There it was, lying alongside a submerged branch, looking like a knot in the branch and not at all like a tadpole, but Sassy saw it, and with a sudden lightning strike, she had it.  And though she had struck quickly, she cradled the tadpole carefully in the palm of hand, keeping water around it so it could breathe.  Even though it was a teenage frog, it still had gills and couldn't breathe air.  She wondered then how that difficult transition must work, from breathing water to breathing air.
    She was admiring the tadpole, who after attempting vigorously to escape, now lay still in the palm of her hand in the rapidly draining pool of water there.
    "Kiss it": Billy shouted. When had Billy arrived?  If she'd seen him coming, she'd have beat a hasty retreat.  She just couldn't stand him, hew as the epitome of obnosticity, as her Mom sometimes whispered after Billy had left the house with her brothers.
    "I'd rather kiss the tadpole, than you, any day, Billy Sampson!" she said to him, in a low hiss.
    "Do it, then, or are you a sissy?" Billy taunted.  Sassy, who was no kid's sissy, leaned over and gave the tadpole a little kiss on the top of it's slimy little head, and it grew in her hand.  "It's turning into a prince," shrieked Billy, "and you . . ."  But Sassy never heard what Billy was going to say, or what he did say, perhaps, because his voice was a roar in her head and then the water closed over her.
    She coughed and wheezed and suddenly, she could breathe.  Not by breathing water into her lungs.  Instead, she had gills, she could feel them, long and feathery around her neck like a living necklace. Some movement on the surface of the pond frightened her, and she swam for cover, swam deep into the pong and wriggled into the mud.  There she lay, terrified and stupid.  But after the panic subsided, she realized where she was, under the water of the pond.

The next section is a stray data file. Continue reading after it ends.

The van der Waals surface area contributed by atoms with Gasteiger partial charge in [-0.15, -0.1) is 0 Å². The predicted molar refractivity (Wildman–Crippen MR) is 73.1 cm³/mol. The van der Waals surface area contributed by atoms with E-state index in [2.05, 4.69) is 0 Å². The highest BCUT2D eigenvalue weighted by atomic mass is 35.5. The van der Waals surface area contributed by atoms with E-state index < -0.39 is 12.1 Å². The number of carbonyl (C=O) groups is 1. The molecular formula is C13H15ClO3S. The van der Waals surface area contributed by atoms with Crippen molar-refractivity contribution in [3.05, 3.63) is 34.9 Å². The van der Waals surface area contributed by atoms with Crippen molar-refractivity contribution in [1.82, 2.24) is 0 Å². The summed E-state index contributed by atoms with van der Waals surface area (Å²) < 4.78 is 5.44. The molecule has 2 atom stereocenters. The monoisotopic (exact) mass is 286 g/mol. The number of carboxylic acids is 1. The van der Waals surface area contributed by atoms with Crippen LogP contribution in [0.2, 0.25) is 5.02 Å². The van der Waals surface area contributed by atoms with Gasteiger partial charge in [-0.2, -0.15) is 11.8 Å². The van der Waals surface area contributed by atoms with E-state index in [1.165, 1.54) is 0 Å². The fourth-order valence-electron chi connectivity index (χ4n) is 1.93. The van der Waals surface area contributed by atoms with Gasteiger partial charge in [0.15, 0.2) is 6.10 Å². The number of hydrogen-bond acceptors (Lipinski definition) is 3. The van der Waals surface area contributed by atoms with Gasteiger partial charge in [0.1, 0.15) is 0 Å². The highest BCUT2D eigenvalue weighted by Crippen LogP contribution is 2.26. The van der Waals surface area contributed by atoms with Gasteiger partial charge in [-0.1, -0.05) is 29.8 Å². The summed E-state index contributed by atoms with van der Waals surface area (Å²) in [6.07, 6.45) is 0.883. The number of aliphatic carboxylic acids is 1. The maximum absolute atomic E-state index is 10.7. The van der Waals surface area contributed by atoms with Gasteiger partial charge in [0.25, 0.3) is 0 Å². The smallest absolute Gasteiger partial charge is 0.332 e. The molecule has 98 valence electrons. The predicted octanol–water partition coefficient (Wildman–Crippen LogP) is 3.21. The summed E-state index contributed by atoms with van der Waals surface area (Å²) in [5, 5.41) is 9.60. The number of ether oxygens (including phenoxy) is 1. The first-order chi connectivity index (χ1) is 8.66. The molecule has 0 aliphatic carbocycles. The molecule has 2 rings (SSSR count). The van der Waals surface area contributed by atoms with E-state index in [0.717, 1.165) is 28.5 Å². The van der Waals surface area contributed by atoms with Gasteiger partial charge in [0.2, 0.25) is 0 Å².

Carefully, for she now had a great fear of things that ate little creatures, she wriggled up out of the mud, little by little, until she could look around
    Mud was raining from the sky, little bits of dirt and plants that had been stirred up were now quietly settling.
    And there, a little ways away, was the tadpole she had kissed.  She was sure it was the same one, because it was the only one who was as well developed.  Other tadpoles lying around looked younger, like Billy and her brother were younger than she was.
    The tadpole, though, was huge.  They all were.  But wait, she'd only kissed one of them.
    Sassy slowly realized that that the tadpole had not grown in her hand, but that she had shrunk.
    Watch out, came a voice, the dragon is behind you. :  Without looking back, Sassy swam toward the tadpole. She was sure the voice had come from him.  Then, close beside him, she turned and looked behind her, and sure enough, a large cumbersome dragon-like creature was walking slowly toward them    She knew what it was right away.  It was a dragonfly nymph.  They were vicious, but off to the side another far worse monster, a hellgrammite.  These things devoured tadpoles bite by bloody bite, while they were still alive.